Over the last eight years, Russell has gone from proving himself to be one of the best players in Imhotep Charter history to becoming one of the better guards in Rhode Island’s much longer hoops history. The 5-10 dynamo has improved his scoring output each year, from 7.0 ppg as a freshman to 14.2 as a sophomore and 18.8 last year, to go along with 4.6 apg, 3.4 rpg and 2.9 spg. Though his supporting cast changed drastically from last year to this one, Russell’s ability to put the ball through the hoop won’t be affected, especially if he hits 35%+ of his 3-pointers like he did last year.

Donta Scott (Soph./Maryland)
Scott had a solid debut season for the Terps, playing in 31 games (21 starts), averaging 5.9 ppg and 3.6 rpg, shooting 43.9% overall and 31.6% from 3-point range (25-of-79). He put up a great offensive rating of 115.7 last year according to KenPom, which was second-best on the team amongst players who saw at least 50% of available minutes. With the top two scorers from last year gone, the opportunity is there for Scott to see a lot more shots and become an integral part of Mark Turgeon’s scheme.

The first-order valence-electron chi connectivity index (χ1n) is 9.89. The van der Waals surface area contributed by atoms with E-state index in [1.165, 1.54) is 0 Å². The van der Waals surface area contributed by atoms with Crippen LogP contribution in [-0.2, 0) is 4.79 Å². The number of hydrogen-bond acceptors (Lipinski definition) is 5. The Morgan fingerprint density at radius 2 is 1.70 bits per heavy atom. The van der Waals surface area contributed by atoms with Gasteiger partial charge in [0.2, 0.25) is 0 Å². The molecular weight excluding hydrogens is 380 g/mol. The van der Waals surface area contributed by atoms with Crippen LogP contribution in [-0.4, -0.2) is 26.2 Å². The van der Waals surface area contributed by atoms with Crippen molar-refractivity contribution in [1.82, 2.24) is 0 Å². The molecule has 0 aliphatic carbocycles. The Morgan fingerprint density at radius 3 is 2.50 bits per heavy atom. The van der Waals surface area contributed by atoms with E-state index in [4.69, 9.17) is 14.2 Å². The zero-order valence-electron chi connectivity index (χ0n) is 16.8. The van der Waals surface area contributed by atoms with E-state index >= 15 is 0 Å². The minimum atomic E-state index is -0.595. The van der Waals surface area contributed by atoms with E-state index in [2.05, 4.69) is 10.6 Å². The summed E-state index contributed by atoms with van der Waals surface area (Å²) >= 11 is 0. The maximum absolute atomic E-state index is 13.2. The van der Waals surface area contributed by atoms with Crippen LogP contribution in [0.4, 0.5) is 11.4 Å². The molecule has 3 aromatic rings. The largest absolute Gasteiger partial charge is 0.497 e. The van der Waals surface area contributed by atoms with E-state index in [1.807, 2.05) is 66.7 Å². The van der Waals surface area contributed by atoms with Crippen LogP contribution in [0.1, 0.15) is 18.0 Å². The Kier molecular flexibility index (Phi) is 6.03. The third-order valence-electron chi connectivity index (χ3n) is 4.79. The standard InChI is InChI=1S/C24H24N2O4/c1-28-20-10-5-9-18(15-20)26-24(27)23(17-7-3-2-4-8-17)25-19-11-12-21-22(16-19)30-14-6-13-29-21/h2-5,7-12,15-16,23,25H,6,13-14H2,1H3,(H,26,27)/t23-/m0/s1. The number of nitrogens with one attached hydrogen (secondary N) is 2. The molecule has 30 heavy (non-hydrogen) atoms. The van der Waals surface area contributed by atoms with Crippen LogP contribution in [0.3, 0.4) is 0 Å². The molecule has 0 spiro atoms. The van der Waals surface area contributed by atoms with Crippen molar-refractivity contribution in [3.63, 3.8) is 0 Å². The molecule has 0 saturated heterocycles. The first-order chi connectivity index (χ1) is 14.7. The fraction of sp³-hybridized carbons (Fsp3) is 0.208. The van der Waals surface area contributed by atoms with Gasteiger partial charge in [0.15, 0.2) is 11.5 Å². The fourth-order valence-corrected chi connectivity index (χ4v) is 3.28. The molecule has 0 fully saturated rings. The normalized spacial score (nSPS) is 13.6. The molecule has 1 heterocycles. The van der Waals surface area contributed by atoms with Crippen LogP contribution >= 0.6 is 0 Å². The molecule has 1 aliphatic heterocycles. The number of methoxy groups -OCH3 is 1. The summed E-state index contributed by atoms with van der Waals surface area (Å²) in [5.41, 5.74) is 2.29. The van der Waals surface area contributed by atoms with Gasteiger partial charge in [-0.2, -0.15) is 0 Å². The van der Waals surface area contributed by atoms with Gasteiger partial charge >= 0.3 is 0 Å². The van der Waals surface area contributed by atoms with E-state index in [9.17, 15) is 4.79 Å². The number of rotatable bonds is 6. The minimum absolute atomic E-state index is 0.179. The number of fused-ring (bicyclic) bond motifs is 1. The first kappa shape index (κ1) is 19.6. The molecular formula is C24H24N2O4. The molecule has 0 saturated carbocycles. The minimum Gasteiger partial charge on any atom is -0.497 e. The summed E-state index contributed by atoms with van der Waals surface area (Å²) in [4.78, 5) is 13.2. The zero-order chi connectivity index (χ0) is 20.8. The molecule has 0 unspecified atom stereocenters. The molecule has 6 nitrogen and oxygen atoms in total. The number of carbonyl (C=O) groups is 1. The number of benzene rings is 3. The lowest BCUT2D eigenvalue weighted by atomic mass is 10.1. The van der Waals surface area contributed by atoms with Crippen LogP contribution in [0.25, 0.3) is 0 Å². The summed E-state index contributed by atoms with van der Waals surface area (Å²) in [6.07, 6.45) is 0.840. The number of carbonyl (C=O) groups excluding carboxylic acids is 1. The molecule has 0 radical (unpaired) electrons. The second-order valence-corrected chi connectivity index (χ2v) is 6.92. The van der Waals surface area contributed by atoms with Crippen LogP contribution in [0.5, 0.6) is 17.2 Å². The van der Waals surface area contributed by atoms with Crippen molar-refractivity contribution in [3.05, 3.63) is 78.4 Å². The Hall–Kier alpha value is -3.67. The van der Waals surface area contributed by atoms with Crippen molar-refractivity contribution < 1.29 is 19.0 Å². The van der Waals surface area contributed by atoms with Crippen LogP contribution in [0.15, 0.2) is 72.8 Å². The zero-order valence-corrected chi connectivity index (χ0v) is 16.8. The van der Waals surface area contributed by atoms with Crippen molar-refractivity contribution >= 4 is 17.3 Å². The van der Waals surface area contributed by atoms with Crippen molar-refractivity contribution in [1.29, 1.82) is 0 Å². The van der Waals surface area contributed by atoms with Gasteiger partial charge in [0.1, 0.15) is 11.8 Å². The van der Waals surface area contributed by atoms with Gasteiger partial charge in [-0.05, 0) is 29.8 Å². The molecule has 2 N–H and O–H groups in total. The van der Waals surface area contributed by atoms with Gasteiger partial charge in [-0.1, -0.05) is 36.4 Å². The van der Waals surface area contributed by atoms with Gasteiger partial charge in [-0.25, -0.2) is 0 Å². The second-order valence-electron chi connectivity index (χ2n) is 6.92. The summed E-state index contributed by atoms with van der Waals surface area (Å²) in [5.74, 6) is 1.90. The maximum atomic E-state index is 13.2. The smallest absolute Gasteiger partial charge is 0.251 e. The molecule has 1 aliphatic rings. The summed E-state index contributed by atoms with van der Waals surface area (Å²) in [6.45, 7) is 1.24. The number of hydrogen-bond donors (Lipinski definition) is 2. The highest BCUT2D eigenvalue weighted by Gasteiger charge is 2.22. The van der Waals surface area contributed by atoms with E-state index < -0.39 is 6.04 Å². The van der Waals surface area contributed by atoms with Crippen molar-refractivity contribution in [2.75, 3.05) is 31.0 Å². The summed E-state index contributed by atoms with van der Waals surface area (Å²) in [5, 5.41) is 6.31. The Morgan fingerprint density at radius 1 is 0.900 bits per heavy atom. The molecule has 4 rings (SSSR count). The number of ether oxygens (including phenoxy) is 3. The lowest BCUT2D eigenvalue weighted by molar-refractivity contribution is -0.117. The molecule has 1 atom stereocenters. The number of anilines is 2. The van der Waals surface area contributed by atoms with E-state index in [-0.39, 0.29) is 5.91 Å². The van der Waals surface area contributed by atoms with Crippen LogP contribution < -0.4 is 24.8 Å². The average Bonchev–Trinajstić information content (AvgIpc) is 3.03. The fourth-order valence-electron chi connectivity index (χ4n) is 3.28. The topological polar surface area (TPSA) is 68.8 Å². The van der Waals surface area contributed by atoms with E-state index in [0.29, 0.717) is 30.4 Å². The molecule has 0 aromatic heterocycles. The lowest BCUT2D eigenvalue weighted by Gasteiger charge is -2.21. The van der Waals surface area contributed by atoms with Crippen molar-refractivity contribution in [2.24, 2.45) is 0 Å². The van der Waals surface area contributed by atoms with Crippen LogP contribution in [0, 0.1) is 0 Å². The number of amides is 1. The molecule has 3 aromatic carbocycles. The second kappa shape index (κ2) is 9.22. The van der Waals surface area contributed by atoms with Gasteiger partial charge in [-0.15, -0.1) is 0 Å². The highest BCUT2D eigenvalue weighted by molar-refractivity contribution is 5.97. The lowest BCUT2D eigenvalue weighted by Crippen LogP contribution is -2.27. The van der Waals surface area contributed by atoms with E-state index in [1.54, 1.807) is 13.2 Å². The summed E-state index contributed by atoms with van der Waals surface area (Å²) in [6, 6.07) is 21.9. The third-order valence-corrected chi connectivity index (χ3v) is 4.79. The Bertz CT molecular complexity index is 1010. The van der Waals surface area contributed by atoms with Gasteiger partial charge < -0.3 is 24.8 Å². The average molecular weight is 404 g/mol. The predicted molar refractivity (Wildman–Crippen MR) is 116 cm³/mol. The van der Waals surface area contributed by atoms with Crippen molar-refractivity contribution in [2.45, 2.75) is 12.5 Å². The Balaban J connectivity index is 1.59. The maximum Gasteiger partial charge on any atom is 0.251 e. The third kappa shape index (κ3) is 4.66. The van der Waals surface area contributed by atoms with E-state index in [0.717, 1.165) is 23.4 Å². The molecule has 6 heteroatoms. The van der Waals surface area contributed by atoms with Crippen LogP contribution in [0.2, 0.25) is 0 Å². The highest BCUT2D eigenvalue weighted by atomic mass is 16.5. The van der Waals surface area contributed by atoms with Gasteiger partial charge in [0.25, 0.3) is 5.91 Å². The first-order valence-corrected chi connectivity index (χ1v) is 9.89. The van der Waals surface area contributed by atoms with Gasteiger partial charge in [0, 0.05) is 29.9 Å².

The top scorer in Shipley history, Sam Sessoms (above) arrives at Penn State after two standout years at Binghamton. (Photo: Josh Verlin/CoBL)

Sam Sessoms (Jr./Penn State)
When he was in his prep years at the Shipley School, Sessoms showed that he was an incredible scorer, becoming the first Gator to surpass 2,000 points. He then scored more than 1,100 in two years at Binghamton, averaging 19.4 ppg, 5.0 rpg and 4.8 apg during a fantastic sophomore season. Now he’s jumped up a few levels to the Big Ten, where he’ll get a chance to show how good he really is against other high-major and future professional talent. He’s got a chance to start in a PSU backcourt that already has some impressive pieces.